Of course, when Blip management hands out props-to-give for each blip like they did last week, that throws off the whole metric.

    Thanks for the comment.

  3. Downlow on

    Hey nitetalker, very interesting topic on BLA! In reviewing my BLA scores then and now, it has gone up as I expected, like any other active blip dj. Thanks for the post and adding my blip stats. As for blip adding more stats, it appears that they are still trying to get the bugs out. -Carl

    • QC on

      I have to agree that remaining active on Blip is a key to increasing one’s BLA. I do think the rate at which mine, currently .685, is increasing may have plateaued. We’ll see. I see your BLA has exploded since I wrote this post. Congrats. And I just bumped it upward a little bit more — if you know what I mean — to thank you for doing me the honor of stopping by here and leaving a comment.

  4. MeeJong on

    This was very interesting. Thanks @DownLow for turning me on to this post, I’m just geeky enough to want to calculate my BLA, lol.

  5. @Greenie on

    Interesting! ive often wondered my ‘ranking’ or whatever you want to call it.. I have seen some extreme variations… like over 1,000 listeners (though while not in your BLA) and only about 80 props… or a very low number of blips/listeners to a high # of props… also, many people practice the @enterDJname… thus getting many more props than the blip probably would have gotten w/o the shout outs… i agree that listener count is also a good thing to take into account.. keep it up!

    @Greenie bla-.617

  6. photogurrl on

    I also thought this was an interesting way of calculating the ranking. Thanks for sharing! I was very excited to learn that my bla is high.
    Cheers! Happy blip’ing 😉
    @photogurrl bla-1.75

  7. QC on

    @MeeJong, @Greenie, @photogurrl:
    Thanks for stopping by and leaving comments. If Carl/@DownLow had warned me to expect company, I’d have tidied up the place a bit. – @nitetalker .722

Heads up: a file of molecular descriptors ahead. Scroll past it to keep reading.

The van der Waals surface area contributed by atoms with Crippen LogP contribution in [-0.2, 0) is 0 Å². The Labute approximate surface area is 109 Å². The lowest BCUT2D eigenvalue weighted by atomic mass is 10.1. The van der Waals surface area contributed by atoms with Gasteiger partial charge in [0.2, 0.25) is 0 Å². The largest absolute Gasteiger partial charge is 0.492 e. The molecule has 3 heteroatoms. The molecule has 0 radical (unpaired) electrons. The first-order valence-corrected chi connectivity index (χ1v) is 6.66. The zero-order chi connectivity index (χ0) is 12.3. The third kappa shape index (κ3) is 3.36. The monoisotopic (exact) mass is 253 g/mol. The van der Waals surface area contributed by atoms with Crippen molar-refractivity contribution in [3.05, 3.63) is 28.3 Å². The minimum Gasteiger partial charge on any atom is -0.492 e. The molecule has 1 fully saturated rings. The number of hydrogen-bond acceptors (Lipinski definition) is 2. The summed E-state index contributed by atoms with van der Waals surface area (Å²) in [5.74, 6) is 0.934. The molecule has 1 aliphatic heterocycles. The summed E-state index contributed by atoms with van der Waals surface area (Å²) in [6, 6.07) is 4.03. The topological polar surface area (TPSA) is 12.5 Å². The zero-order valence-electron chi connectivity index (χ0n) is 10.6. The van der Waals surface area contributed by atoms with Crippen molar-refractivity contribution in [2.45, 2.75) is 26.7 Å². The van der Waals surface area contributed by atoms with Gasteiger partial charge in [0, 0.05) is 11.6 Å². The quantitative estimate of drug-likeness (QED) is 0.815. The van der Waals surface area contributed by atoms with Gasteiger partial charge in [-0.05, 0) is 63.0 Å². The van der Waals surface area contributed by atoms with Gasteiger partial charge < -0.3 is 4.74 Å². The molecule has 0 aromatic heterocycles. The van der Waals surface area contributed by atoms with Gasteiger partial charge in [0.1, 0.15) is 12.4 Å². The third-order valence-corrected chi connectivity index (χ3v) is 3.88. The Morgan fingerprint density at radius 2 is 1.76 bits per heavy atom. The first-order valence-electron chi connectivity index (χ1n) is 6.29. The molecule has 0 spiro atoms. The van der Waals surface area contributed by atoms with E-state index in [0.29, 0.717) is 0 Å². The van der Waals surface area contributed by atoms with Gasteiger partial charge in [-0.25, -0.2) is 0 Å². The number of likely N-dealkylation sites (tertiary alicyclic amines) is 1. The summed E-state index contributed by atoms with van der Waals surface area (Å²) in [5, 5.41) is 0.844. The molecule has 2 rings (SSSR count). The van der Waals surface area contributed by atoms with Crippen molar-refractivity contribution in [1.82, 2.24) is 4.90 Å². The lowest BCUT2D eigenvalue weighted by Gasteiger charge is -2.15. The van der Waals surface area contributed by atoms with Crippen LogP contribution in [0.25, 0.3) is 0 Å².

8. mark_till on

    So I am stoked. At this point, I am very nearly 2 for 1 on the blip/prop ratio. This is because I have worked to generate a listener base that seems to really like my music.
    Compared to flying_roundhouse, I suck!
    27,500/9,373= 2.93

  9. Melle Johnson on

    Hey cool article. You mentioned this fellow Calamari? His BLA is currently 2.255! Also he has attracted almost 16,000 listeners on 4021 blips. I’m trying to figure that out. I have 100 listeners on 761 blips..

  10. QC on

    Thanks for the comment. And … nice going — your BLA is north of 1!

    Thank you. I think Calamari was an extra-early adopter of Blip. He may even be one of the founders …

  11. online stock trading advice on

    I usually don’t post on Blogs but ya forced me to, great info.. excellent! … I’ll add a backlink and bookmark your site.

    I’m Out! 🙂

  12. mark_till on

    Glad to see it. I have been incrementally improving my BLA it’s a good guide and it is independent of choice and taste in music. Should work for everybody.

  13. corts on

    Interesting, i think having more listeners seriously distorts the stats. Feeding it through a parabolic function might correct this, ouch! my head hurts :)! corts bla 1.42


  14. QC on

    I agree — that is a problem. Parabolic function?! Way outta my league …

  15. small disadvantaged business on

    I’m gone to say to my little brother, that he should also go to
    see this web site on regular basis to get updated from most up-to-date information.